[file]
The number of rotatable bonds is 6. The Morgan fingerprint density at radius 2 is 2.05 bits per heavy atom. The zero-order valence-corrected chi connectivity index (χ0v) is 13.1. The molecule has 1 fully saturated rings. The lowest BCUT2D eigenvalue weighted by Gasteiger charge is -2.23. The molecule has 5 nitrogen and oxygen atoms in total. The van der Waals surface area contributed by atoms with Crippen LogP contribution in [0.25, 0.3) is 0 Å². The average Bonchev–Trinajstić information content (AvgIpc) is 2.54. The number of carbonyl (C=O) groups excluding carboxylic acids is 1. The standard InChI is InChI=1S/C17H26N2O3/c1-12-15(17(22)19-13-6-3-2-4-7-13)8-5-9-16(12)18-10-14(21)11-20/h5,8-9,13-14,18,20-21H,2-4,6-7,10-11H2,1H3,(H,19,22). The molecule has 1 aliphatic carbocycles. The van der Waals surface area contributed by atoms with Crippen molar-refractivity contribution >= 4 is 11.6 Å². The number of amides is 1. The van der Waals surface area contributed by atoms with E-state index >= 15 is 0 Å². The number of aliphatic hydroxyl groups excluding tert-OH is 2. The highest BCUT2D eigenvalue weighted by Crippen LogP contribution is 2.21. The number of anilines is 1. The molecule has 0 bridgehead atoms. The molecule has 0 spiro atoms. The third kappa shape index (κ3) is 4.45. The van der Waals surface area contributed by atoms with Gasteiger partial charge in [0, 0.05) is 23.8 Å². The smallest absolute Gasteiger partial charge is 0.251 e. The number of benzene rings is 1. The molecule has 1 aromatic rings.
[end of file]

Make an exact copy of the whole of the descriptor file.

The number of rotatable bonds is 6. The Morgan fingerprint density at radius 2 is 2.05 bits per heavy atom. The zero-order valence-corrected chi connectivity index (χ0v) is 13.1. The molecule has 1 fully saturated rings. The lowest BCUT2D eigenvalue weighted by Gasteiger charge is -2.23. The molecule has 5 nitrogen and oxygen atoms in total. The van der Waals surface area contributed by atoms with Crippen LogP contribution in [0.25, 0.3) is 0 Å². The average Bonchev–Trinajstić information content (AvgIpc) is 2.54. The number of carbonyl (C=O) groups excluding carboxylic acids is 1. The standard InChI is InChI=1S/C17H26N2O3/c1-12-15(17(22)19-13-6-3-2-4-7-13)8-5-9-16(12)18-10-14(21)11-20/h5,8-9,13-14,18,20-21H,2-4,6-7,10-11H2,1H3,(H,19,22). The molecule has 1 aliphatic carbocycles. The van der Waals surface area contributed by atoms with Crippen molar-refractivity contribution >= 4 is 11.6 Å². The number of amides is 1. The van der Waals surface area contributed by atoms with E-state index >= 15 is 0 Å². The number of aliphatic hydroxyl groups excluding tert-OH is 2. The highest BCUT2D eigenvalue weighted by Crippen LogP contribution is 2.21. The number of anilines is 1. The molecule has 0 bridgehead atoms. The molecule has 0 spiro atoms. The third kappa shape index (κ3) is 4.45. The van der Waals surface area contributed by atoms with Gasteiger partial charge in [0, 0.05) is 23.8 Å². The smallest absolute Gasteiger partial charge is 0.251 e. The number of benzene rings is 1. The molecule has 1 aromatic rings.